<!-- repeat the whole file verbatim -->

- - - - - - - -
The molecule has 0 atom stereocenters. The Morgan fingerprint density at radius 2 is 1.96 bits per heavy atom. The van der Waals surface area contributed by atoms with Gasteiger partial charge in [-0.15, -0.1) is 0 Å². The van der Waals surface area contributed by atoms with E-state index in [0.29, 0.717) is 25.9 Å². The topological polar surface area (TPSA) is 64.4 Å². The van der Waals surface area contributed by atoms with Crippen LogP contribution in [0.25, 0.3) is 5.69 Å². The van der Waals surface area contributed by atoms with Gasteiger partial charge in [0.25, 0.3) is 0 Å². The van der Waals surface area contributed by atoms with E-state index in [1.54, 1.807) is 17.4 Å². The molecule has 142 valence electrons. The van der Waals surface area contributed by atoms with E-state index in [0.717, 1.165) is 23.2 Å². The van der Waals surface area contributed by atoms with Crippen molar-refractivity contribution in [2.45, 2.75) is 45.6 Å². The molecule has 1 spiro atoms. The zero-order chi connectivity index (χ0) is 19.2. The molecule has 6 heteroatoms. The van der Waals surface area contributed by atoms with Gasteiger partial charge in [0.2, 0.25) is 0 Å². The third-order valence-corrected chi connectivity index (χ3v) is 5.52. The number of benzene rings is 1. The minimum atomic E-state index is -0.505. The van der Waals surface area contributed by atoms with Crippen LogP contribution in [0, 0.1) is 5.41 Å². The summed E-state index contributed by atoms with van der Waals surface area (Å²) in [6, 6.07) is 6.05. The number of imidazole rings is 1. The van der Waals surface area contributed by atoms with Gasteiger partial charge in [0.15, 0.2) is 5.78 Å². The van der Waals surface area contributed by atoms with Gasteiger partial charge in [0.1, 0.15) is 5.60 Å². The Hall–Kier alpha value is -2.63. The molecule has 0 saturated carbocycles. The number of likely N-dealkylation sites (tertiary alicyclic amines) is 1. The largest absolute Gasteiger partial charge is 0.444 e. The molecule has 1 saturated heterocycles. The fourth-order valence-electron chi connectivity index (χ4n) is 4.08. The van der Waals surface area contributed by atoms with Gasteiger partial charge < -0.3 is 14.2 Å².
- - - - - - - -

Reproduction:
The molecule has 0 atom stereocenters. The Morgan fingerprint density at radius 2 is 1.96 bits per heavy atom. The van der Waals surface area contributed by atoms with Gasteiger partial charge in [-0.15, -0.1) is 0 Å². The van der Waals surface area contributed by atoms with E-state index in [0.29, 0.717) is 25.9 Å². The topological polar surface area (TPSA) is 64.4 Å². The van der Waals surface area contributed by atoms with Crippen LogP contribution in [0.25, 0.3) is 5.69 Å². The van der Waals surface area contributed by atoms with Gasteiger partial charge in [0.25, 0.3) is 0 Å². The van der Waals surface area contributed by atoms with E-state index in [1.54, 1.807) is 17.4 Å². The molecule has 142 valence electrons. The van der Waals surface area contributed by atoms with E-state index in [0.717, 1.165) is 23.2 Å². The van der Waals surface area contributed by atoms with Crippen molar-refractivity contribution in [2.45, 2.75) is 45.6 Å². The molecule has 1 spiro atoms. The zero-order chi connectivity index (χ0) is 19.2. The molecule has 6 heteroatoms. The van der Waals surface area contributed by atoms with Gasteiger partial charge in [0.2, 0.25) is 0 Å². The third-order valence-corrected chi connectivity index (χ3v) is 5.52. The number of benzene rings is 1. The minimum atomic E-state index is -0.505. The van der Waals surface area contributed by atoms with Crippen LogP contribution in [0, 0.1) is 5.41 Å². The summed E-state index contributed by atoms with van der Waals surface area (Å²) in [6, 6.07) is 6.05. The number of imidazole rings is 1. The van der Waals surface area contributed by atoms with Gasteiger partial charge in [0.15, 0.2) is 5.78 Å². The van der Waals surface area contributed by atoms with Gasteiger partial charge in [0.1, 0.15) is 5.60 Å². The Hall–Kier alpha value is -2.63. The molecule has 0 saturated carbocycles. The number of likely N-dealkylation sites (tertiary alicyclic amines) is 1. The largest absolute Gasteiger partial charge is 0.444 e. The molecule has 1 saturated heterocycles. The fourth-order valence-electron chi connectivity index (χ4n) is 4.08. The van der Waals surface area contributed by atoms with Gasteiger partial charge < -0.3 is 14.2 Å².